- With the foreign tax evasion offence, the tax evader must have committed a tax evasion offence in the country in question, but the conduct must also amount to an offence in the UK. The facilitator must also have committed a facilitation offence in the country in question, which must also be a facilitation offence in the UK. Unlike the UK offence, the corporate must have some connection with the UK in order to be brought within the scope of the foreign tax evasion offence, but this could be as remote as part of the facilitation being carried out in the UK.
How can a corporation establish a defence?
Once the underlying offences have been proven (but, as referred to above, not necessarily prosecuted), the burden shifts to the corporation to show it had reasonable and proportionate procedures in place to prevent the facilitator doing what he or she did.
As with the Bribery Act, the legislation and supporting guidance takes a principle-based approach. There are 6 “guiding principles”:
- risk assessment;
- proportionality of risk-based prevention procedures;
- top-level commitment;
- due diligence;
- communication (including training); and
- monitoring and review.
What is reasonable and proportionate for a corporate will depend entirely on the circumstances particular to it. Corporations will need bespoke procedures based on an assessment of the particular risks it faces. Upon carrying out a risk assessment, it may be reasonable and proportionate for a corporation to conclude that a light touch compliance regime is required, but it is vital as an absolute minimum requirement that a risk assessment is carried out, documented and regularly reviewed.
|Practical example (based on guidance published by HMRC):
A UK manufacturer contracts with a distributor to sell its products. Unknown to the manufacture, the distributor facilitates a VAT invoicing fraud enabling the distributor’s customer to evade VAT in the UK.
In this example, the manufacturer is liable for failing to prevent the facilitation of tax evasion by the distributor, unless it can demonstrate it had reasonable procedures in place to prevent the facilitation offence.
Based on the guidance from HMRC, the manufacturer is low to medium risk as far as its facilitating tax evasion risk profile is concerned, which will affect the level of procedures that is needs to have in place. The guidance indicates that a reasonable procedures defence is likely to be established if the manufacturer carried out a tax evasion facilitation risk assessment, implemented policies and procedures to mitigate identified risks and carried out a due diligence assessment of the distributor. The guidance suggests that carrying out due diligence further down the supply chain than the distributor would be disproportionate.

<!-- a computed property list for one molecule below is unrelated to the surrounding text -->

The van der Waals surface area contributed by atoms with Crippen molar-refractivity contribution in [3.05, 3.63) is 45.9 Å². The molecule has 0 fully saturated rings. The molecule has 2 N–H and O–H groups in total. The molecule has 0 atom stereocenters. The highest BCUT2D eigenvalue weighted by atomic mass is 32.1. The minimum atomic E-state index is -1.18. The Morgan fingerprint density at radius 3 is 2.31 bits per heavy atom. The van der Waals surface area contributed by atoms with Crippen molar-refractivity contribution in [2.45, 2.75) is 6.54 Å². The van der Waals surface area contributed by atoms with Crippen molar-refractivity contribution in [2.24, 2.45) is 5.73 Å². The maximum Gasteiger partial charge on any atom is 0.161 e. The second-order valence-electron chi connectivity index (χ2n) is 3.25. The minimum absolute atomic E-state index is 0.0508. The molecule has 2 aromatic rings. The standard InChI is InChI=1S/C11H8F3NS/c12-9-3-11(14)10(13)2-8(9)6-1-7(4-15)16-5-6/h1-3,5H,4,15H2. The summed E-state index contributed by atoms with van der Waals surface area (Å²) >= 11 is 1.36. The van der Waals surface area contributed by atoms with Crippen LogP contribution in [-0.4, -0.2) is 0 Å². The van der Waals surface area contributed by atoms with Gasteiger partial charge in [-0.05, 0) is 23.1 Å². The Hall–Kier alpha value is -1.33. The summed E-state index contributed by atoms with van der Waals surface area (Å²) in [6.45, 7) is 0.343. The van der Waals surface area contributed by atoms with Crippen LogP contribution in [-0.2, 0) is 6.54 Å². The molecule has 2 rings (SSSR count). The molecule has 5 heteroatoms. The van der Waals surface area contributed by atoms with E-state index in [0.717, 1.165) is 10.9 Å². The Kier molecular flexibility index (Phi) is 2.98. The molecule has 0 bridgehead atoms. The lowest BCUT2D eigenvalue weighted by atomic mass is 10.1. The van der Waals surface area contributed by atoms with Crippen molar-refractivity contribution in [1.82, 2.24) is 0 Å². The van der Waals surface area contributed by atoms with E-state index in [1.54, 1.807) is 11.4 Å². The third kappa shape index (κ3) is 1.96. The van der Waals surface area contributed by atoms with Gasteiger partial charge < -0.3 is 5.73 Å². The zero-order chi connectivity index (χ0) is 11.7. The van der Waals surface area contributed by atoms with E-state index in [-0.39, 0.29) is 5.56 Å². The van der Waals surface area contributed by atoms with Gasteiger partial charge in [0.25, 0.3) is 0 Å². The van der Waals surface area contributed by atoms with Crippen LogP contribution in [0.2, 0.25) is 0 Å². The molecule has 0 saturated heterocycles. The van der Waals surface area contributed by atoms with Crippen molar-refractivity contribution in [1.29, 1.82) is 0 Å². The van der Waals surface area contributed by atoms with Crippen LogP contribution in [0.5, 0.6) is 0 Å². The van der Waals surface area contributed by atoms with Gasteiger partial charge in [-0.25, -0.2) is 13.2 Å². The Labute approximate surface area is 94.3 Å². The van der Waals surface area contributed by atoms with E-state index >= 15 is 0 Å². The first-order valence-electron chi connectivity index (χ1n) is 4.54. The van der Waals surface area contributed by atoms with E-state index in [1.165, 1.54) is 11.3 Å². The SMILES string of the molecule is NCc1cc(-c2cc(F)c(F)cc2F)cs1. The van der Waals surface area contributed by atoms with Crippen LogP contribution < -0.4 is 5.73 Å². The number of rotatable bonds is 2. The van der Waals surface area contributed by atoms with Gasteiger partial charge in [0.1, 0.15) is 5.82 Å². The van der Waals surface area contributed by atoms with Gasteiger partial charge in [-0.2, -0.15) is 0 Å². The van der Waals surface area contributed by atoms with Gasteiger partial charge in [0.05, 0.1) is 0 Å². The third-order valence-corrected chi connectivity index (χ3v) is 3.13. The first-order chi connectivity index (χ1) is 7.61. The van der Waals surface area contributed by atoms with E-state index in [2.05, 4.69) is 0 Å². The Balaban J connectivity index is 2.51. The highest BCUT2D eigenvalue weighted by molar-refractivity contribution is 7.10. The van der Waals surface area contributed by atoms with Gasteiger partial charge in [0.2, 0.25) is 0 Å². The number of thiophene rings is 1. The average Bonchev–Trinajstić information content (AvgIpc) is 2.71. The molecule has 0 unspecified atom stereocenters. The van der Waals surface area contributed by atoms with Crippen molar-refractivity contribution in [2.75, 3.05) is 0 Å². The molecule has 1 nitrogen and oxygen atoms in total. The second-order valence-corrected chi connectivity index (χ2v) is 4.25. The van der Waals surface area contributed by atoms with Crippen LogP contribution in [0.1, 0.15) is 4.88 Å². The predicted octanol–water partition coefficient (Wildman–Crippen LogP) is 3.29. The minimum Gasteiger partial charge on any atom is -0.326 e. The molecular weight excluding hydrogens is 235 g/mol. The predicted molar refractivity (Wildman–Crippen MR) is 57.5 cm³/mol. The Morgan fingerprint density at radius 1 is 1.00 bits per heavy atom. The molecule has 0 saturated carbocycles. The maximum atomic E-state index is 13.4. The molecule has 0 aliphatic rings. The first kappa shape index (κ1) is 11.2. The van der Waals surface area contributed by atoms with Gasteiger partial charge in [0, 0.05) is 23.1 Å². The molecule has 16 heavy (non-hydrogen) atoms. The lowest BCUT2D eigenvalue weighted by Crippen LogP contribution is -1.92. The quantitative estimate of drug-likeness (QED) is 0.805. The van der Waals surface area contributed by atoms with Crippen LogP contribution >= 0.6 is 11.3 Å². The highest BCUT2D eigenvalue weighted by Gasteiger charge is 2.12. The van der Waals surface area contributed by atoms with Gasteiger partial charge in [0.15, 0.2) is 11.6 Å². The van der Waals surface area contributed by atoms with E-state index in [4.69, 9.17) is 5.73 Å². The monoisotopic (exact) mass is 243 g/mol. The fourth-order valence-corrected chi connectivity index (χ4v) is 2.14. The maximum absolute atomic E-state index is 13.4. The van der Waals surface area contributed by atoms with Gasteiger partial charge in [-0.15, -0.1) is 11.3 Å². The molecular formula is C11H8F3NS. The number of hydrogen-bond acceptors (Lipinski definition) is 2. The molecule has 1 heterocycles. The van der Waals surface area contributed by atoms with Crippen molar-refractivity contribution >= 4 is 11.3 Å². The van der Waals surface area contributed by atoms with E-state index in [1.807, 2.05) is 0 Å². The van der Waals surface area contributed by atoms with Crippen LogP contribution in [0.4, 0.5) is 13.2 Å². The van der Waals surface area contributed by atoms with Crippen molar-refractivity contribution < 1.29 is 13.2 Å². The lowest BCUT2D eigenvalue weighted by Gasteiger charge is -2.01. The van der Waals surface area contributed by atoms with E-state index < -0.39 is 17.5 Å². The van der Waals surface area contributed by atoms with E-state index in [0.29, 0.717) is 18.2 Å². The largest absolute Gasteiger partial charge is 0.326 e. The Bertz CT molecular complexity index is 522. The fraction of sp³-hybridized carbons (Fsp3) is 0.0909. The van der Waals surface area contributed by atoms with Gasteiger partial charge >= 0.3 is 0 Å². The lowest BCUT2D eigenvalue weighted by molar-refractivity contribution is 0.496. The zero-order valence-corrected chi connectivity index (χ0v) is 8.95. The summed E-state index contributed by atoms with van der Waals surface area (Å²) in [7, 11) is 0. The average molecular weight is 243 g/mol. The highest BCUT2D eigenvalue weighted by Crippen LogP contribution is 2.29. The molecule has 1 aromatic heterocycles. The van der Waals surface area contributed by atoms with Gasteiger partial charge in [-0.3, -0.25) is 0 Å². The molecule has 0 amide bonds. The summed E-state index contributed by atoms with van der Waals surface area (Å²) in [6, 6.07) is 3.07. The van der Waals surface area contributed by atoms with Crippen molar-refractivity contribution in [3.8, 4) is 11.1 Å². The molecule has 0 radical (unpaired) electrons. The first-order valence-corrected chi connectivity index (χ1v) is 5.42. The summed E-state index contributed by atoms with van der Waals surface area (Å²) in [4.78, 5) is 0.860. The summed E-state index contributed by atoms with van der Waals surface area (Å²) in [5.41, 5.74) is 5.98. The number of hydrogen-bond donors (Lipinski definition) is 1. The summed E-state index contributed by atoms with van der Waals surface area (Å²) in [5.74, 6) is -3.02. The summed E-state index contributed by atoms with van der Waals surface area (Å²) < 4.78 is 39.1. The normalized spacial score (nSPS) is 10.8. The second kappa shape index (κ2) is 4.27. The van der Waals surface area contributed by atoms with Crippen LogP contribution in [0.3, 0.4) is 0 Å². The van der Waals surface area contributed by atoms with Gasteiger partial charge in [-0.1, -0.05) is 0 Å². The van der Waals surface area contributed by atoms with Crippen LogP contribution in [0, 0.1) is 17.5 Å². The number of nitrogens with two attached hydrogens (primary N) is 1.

For higher risk corporations, such as entities that operate in the financial services sector (and in particular tax advisory firms) and/or high risk jurisdictions (such as tax havens), a much more rigorous compliance regime will be required in order to establish the defence.
It is also worth noting that HMRC expects that a feature of any compliance regime will be timely self-reporting following the discovery of a suspected facilitation offence being carried out by an associated person.
HMRC guidance is clear that it will expect corporations to have at the very least carried out a tax evasion facilitation risk assessment and be working towards implementing a bespoke set of reasonable and proportionate procedures by the time the legislation is in force, expected to be Autumn 2017.
If your corporation has not already done so, we recommend taking action now to start this process. We can work with you to understand what this might involve, and how you can integrate your compliance and reporting programmes to future-proof against the current trend of ever-increasing levels of corporate transparency and liability.
We recommend that all corporations act now to start this process.